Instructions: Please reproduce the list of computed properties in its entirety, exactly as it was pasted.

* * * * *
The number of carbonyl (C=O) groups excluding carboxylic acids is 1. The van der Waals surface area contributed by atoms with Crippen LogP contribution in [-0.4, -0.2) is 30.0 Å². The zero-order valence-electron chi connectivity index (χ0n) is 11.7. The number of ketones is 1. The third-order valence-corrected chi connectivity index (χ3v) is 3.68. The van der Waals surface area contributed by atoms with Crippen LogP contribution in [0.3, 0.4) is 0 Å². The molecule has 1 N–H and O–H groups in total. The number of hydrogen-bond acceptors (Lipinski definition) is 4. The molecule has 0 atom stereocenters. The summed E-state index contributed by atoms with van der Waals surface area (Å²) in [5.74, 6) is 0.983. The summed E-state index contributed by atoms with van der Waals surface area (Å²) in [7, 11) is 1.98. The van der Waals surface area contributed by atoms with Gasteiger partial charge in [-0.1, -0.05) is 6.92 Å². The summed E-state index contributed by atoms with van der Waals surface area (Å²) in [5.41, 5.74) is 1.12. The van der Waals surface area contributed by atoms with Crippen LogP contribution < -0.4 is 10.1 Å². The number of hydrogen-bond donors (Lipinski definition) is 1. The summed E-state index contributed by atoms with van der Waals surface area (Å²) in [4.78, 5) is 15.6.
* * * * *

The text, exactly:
The number of carbonyl (C=O) groups excluding carboxylic acids is 1. The van der Waals surface area contributed by atoms with Crippen LogP contribution in [-0.4, -0.2) is 30.0 Å². The zero-order valence-electron chi connectivity index (χ0n) is 11.7. The number of ketones is 1. The third-order valence-corrected chi connectivity index (χ3v) is 3.68. The van der Waals surface area contributed by atoms with Crippen LogP contribution in [0.3, 0.4) is 0 Å². The molecule has 1 N–H and O–H groups in total. The number of hydrogen-bond acceptors (Lipinski definition) is 4. The molecule has 0 atom stereocenters. The summed E-state index contributed by atoms with van der Waals surface area (Å²) in [5.74, 6) is 0.983. The summed E-state index contributed by atoms with van der Waals surface area (Å²) in [7, 11) is 1.98. The van der Waals surface area contributed by atoms with Gasteiger partial charge in [-0.1, -0.05) is 6.92 Å². The summed E-state index contributed by atoms with van der Waals surface area (Å²) in [5.41, 5.74) is 1.12. The van der Waals surface area contributed by atoms with Crippen LogP contribution < -0.4 is 10.1 Å². The number of hydrogen-bond donors (Lipinski definition) is 1. The summed E-state index contributed by atoms with van der Waals surface area (Å²) in [4.78, 5) is 15.6.